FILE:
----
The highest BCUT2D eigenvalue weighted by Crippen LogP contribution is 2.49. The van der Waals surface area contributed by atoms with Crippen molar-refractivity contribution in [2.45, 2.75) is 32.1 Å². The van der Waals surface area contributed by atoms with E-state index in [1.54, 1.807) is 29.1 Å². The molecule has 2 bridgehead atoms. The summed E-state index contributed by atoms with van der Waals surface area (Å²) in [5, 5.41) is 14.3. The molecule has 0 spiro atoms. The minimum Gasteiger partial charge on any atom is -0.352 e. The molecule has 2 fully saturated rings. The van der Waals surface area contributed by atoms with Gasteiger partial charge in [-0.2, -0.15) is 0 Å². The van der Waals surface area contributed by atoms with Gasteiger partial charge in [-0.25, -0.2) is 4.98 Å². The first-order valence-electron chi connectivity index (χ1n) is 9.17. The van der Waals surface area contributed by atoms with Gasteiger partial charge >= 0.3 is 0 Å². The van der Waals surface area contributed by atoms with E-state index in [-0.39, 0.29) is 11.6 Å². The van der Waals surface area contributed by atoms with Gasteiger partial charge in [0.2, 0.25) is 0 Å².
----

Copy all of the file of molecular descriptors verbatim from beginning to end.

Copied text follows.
The highest BCUT2D eigenvalue weighted by Crippen LogP contribution is 2.49. The van der Waals surface area contributed by atoms with Crippen molar-refractivity contribution in [2.45, 2.75) is 32.1 Å². The van der Waals surface area contributed by atoms with E-state index in [1.54, 1.807) is 29.1 Å². The molecule has 2 bridgehead atoms. The summed E-state index contributed by atoms with van der Waals surface area (Å²) in [5, 5.41) is 14.3. The molecule has 0 spiro atoms. The minimum Gasteiger partial charge on any atom is -0.352 e. The molecule has 2 fully saturated rings. The van der Waals surface area contributed by atoms with Gasteiger partial charge in [-0.2, -0.15) is 0 Å². The van der Waals surface area contributed by atoms with Gasteiger partial charge in [-0.25, -0.2) is 4.98 Å². The first-order valence-electron chi connectivity index (χ1n) is 9.17. The van der Waals surface area contributed by atoms with Gasteiger partial charge >= 0.3 is 0 Å². The van der Waals surface area contributed by atoms with E-state index in [-0.39, 0.29) is 11.6 Å². The van der Waals surface area contributed by atoms with Gasteiger partial charge in [0.2, 0.25) is 0 Å².